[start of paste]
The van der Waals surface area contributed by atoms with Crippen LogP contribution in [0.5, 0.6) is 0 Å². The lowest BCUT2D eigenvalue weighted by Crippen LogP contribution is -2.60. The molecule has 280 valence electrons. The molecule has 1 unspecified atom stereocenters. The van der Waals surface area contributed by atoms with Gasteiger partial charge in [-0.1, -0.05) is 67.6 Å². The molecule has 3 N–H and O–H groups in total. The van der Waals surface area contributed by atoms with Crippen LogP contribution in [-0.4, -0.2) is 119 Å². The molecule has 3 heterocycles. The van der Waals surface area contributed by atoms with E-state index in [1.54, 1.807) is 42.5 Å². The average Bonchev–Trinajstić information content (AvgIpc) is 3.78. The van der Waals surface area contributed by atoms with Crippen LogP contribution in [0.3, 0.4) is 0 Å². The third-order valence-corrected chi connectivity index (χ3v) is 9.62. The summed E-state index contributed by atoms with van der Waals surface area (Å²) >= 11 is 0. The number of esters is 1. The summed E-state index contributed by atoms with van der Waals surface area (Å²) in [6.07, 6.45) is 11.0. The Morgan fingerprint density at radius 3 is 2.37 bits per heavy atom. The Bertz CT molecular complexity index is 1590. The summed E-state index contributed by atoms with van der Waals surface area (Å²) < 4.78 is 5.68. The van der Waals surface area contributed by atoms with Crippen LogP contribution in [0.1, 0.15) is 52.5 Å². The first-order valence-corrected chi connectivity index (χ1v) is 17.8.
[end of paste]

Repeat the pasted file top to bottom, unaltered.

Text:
The van der Waals surface area contributed by atoms with Crippen LogP contribution in [0.5, 0.6) is 0 Å². The lowest BCUT2D eigenvalue weighted by Crippen LogP contribution is -2.60. The molecule has 280 valence electrons. The molecule has 1 unspecified atom stereocenters. The van der Waals surface area contributed by atoms with Gasteiger partial charge in [-0.1, -0.05) is 67.6 Å². The molecule has 3 N–H and O–H groups in total. The van der Waals surface area contributed by atoms with Crippen LogP contribution in [-0.4, -0.2) is 119 Å². The molecule has 3 heterocycles. The van der Waals surface area contributed by atoms with E-state index in [1.54, 1.807) is 42.5 Å². The average Bonchev–Trinajstić information content (AvgIpc) is 3.78. The van der Waals surface area contributed by atoms with Crippen LogP contribution in [0.3, 0.4) is 0 Å². The third-order valence-corrected chi connectivity index (χ3v) is 9.62. The summed E-state index contributed by atoms with van der Waals surface area (Å²) >= 11 is 0. The number of esters is 1. The summed E-state index contributed by atoms with van der Waals surface area (Å²) in [6.07, 6.45) is 11.0. The Morgan fingerprint density at radius 3 is 2.37 bits per heavy atom. The Bertz CT molecular complexity index is 1590. The summed E-state index contributed by atoms with van der Waals surface area (Å²) < 4.78 is 5.68. The van der Waals surface area contributed by atoms with Crippen LogP contribution in [0.1, 0.15) is 52.5 Å². The first-order valence-corrected chi connectivity index (χ1v) is 17.8.